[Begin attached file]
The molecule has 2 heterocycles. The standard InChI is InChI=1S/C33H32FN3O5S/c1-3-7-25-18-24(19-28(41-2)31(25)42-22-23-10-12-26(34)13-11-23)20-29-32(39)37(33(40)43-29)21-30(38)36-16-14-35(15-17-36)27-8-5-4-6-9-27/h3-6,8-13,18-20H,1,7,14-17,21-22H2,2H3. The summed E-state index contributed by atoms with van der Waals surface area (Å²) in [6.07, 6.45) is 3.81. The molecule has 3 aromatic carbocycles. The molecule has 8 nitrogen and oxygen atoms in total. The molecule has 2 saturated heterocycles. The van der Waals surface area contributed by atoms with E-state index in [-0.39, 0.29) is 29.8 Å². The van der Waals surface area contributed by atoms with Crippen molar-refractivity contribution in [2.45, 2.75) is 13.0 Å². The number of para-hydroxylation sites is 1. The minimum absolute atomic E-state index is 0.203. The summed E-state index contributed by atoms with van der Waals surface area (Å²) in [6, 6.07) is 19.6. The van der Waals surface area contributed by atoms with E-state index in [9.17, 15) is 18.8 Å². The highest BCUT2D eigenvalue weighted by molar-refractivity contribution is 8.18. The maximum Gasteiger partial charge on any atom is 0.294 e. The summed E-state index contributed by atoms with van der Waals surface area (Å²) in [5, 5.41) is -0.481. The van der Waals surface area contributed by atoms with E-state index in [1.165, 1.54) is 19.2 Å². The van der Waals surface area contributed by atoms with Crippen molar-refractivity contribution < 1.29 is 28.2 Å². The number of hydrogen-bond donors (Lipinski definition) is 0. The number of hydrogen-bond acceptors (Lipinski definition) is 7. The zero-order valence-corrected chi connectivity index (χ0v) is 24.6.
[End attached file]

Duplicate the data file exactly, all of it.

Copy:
The molecule has 2 heterocycles. The standard InChI is InChI=1S/C33H32FN3O5S/c1-3-7-25-18-24(19-28(41-2)31(25)42-22-23-10-12-26(34)13-11-23)20-29-32(39)37(33(40)43-29)21-30(38)36-16-14-35(15-17-36)27-8-5-4-6-9-27/h3-6,8-13,18-20H,1,7,14-17,21-22H2,2H3. The summed E-state index contributed by atoms with van der Waals surface area (Å²) in [6.07, 6.45) is 3.81. The molecule has 3 aromatic carbocycles. The molecule has 8 nitrogen and oxygen atoms in total. The molecule has 2 saturated heterocycles. The van der Waals surface area contributed by atoms with E-state index in [-0.39, 0.29) is 29.8 Å². The van der Waals surface area contributed by atoms with Crippen molar-refractivity contribution in [2.45, 2.75) is 13.0 Å². The number of para-hydroxylation sites is 1. The minimum absolute atomic E-state index is 0.203. The summed E-state index contributed by atoms with van der Waals surface area (Å²) in [6, 6.07) is 19.6. The van der Waals surface area contributed by atoms with E-state index in [9.17, 15) is 18.8 Å². The highest BCUT2D eigenvalue weighted by molar-refractivity contribution is 8.18. The maximum Gasteiger partial charge on any atom is 0.294 e. The summed E-state index contributed by atoms with van der Waals surface area (Å²) in [5, 5.41) is -0.481. The van der Waals surface area contributed by atoms with E-state index in [1.165, 1.54) is 19.2 Å². The van der Waals surface area contributed by atoms with Crippen molar-refractivity contribution < 1.29 is 28.2 Å². The number of hydrogen-bond donors (Lipinski definition) is 0. The number of hydrogen-bond acceptors (Lipinski definition) is 7. The zero-order valence-corrected chi connectivity index (χ0v) is 24.6.